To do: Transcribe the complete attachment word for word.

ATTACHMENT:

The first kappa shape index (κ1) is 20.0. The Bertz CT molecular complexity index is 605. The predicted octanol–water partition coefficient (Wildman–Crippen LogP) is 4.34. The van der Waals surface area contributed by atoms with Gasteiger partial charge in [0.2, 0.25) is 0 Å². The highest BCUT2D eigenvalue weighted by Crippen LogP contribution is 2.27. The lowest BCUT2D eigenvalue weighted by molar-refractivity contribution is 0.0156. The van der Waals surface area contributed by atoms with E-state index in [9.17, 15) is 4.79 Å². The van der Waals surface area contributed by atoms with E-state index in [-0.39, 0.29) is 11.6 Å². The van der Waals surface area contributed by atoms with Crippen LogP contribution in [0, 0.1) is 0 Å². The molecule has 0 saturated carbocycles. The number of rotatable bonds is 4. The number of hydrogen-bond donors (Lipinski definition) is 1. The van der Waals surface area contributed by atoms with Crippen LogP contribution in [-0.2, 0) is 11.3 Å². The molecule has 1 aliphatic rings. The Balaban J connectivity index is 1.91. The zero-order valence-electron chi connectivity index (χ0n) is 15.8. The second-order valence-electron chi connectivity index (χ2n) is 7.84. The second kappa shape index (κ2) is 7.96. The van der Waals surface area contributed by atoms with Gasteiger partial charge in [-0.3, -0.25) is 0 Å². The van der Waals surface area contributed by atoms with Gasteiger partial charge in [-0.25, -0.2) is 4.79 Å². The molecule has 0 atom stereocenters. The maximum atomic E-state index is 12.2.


The first kappa shape index (κ1) is 20.0. The Bertz CT molecular complexity index is 605. The predicted octanol–water partition coefficient (Wildman–Crippen LogP) is 4.34. The van der Waals surface area contributed by atoms with Gasteiger partial charge in [0.2, 0.25) is 0 Å². The highest BCUT2D eigenvalue weighted by Crippen LogP contribution is 2.27. The lowest BCUT2D eigenvalue weighted by molar-refractivity contribution is 0.0156. The van der Waals surface area contributed by atoms with E-state index in [9.17, 15) is 4.79 Å². The van der Waals surface area contributed by atoms with E-state index in [-0.39, 0.29) is 11.6 Å². The van der Waals surface area contributed by atoms with Crippen LogP contribution in [0, 0.1) is 0 Å². The molecule has 0 saturated carbocycles. The number of rotatable bonds is 4. The number of hydrogen-bond donors (Lipinski definition) is 1. The van der Waals surface area contributed by atoms with Crippen LogP contribution in [-0.2, 0) is 11.3 Å². The molecule has 1 aliphatic rings. The Balaban J connectivity index is 1.91. The zero-order valence-electron chi connectivity index (χ0n) is 15.8. The second-order valence-electron chi connectivity index (χ2n) is 7.84. The second kappa shape index (κ2) is 7.96. The van der Waals surface area contributed by atoms with Gasteiger partial charge in [-0.3, -0.25) is 0 Å². The van der Waals surface area contributed by atoms with Gasteiger partial charge in [-0.25, -0.2) is 4.79 Å². The molecule has 0 atom stereocenters. The maximum atomic E-state index is 12.2.